Carl Larsson Karin Peeling Rhubarb Fine Art Print
A study in the grace and beauty of simple things, here we have the artist's wife Karin performing a humble task, peeling rhubarb from the garden.
Description: Karin, dressed in one of her signature "loose" frocks, sits in a graceful pose on a simple low wooden chair. Her white apron and the red chair create pleasing patterns against the black of her dress. Her face is obscured by her elegant straw garden hat which is adorned with a black bow and a red-and-black hat pin.
At her feet is a simple pottery bowl holding stalks of rhubarb she has already peeled, and to her right, a glass jar filled with sliced rhubarb. Behind the bowl stand three more glass jars waiting to be filled, and in the foreground more rhubarb, fresh from the garden.
It appears she has curiously chosen to perform this task in the artist's studio, as enormous sketches hang on the wall behind her and she is seated beside a green wooden pedestal which holds a statue. The point of view is low, and we only see the lower portions of the sketches which suggest a Biblical scene and the bare feet of the statue. As for the statue, the simple brown clothing and bare feet suggest a saint or at least saintliness. Someone, perhaps Karin herself, has placed a flowering cactus on the pedestal -- whether in honor of the unseen saint or simply to enjoy its beauty at eye level, or both, we are left to guess.
At the upper left we see a closed wooden door, heavily paneled, with ornate black ironwork, the type of door which would lead to the outside. Together with the hat which obscures Karin's face, this hints at her desire for a private moment.
In Carl Larsson's later works, especially, we often get a sense of time as juxtaposed against the eternal, as well as a suggestion that an environment rich in art brings the beauty of the here-and-now, of simple everyday life, into focus and allows us to truly see it.
The heart motif on the door latch and Karin's contemplative aspect suggest a "pondering in the heart" and here she is dressed in black. By the time this was painted, the Larssons had lost two sons, tiny Mats who lived only two months and Ulf who died at 18. Perhaps Karin is remembering her lost sons, pondering things eternal, while preparing food for the six children who are still with her. Life goes on, the garden yields its bounty, the empty jars stand waiting to be filled. Still, she remembers and holds them in her heart, even as her hands work to provide for the earthly nourishment of the still living.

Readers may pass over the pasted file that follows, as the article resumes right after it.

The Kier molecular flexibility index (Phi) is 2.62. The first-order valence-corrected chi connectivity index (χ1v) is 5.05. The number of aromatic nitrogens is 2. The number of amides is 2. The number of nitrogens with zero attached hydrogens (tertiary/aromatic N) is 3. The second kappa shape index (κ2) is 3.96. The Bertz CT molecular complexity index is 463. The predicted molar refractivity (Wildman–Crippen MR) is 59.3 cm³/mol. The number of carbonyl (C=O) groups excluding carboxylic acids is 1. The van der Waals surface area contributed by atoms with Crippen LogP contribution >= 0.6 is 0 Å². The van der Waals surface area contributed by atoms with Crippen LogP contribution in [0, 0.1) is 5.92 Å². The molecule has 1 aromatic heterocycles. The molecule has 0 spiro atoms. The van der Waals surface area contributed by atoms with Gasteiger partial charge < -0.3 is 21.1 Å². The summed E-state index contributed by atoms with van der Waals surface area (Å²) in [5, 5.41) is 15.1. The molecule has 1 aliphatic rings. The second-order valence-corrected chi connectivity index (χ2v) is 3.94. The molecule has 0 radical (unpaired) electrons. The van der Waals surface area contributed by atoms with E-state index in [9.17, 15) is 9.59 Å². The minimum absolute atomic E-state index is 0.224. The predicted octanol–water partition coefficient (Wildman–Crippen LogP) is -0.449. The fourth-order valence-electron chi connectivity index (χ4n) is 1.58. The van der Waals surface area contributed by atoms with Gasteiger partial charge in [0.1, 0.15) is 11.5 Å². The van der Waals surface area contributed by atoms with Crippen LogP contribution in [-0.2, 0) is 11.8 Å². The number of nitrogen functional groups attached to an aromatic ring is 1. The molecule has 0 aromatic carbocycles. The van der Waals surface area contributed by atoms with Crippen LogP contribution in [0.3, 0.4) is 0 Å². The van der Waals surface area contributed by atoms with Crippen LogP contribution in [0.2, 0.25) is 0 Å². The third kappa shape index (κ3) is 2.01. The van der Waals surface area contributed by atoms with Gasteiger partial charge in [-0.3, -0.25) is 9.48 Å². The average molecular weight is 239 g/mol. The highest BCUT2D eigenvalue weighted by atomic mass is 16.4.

This print is intended for matting and framing or may be hung as a poster. The white border makes the mounting and matting process easier if you plan on framing it. If you prefer a bleed poster (no white border), a borderless version is available in my gallery's Art of Carl Larsson Collection.
The default setting here is for the "basic" paper option. Do try out the other paper options and choose the one which suits your taste and budget. The papers with UV protection will give you a longer lasting print, one you can hand down in the family, and I would certainly recommend this option if you plan to hang the print in a sunny location. I would not choose the canvas option myself, as it is not in keeping with this print (the original being watercolour on paper, not oil on canvas).
About the original work of art:
Artist: Carl Larsson
Title: Karin Peeling Rhubarb
About the artist:Carl Larsson, (b Stockholm, 28 May 1853; d Falun, 22 Jan. 1919) was a Swedish painter, illustrator, printmaker, and writer. His work included numerous portraits and book illustrations, as well as several large murals (the best known are those on Sweden's artistic history in the Nationalmuseum, Stockholm, 1896).
Sweden's most beloved artist, he is now remembered mainly for his watercolors of the idyllic life he enjoyed in his now-famous house in the village of Sundborn with his wife Karin and their eight children. In the words of a contemporary critic, "these are altogether charming -- spirited, vivid, original and full of an indescribable freshness and heartiness."
This artwork was lovingly prepared for print by a professional graphic artist. This is an ultra-high-resolution file and will print beautifully even at the larger sizes. I have carefully corrected the "haze build up" (the smoke, grease and dust which eventually dulls the orignal artwork) in the manner of an art conservationist (but using digital means and state-of-the-art software) while retaining the charming patina of age. I have also carefully removed stains and fly specks here and there and stray marks incurred after it left the artist's hands, but left the artist's original pencil marks and tiny ink dots alone, as they are part of the original charm of the painting.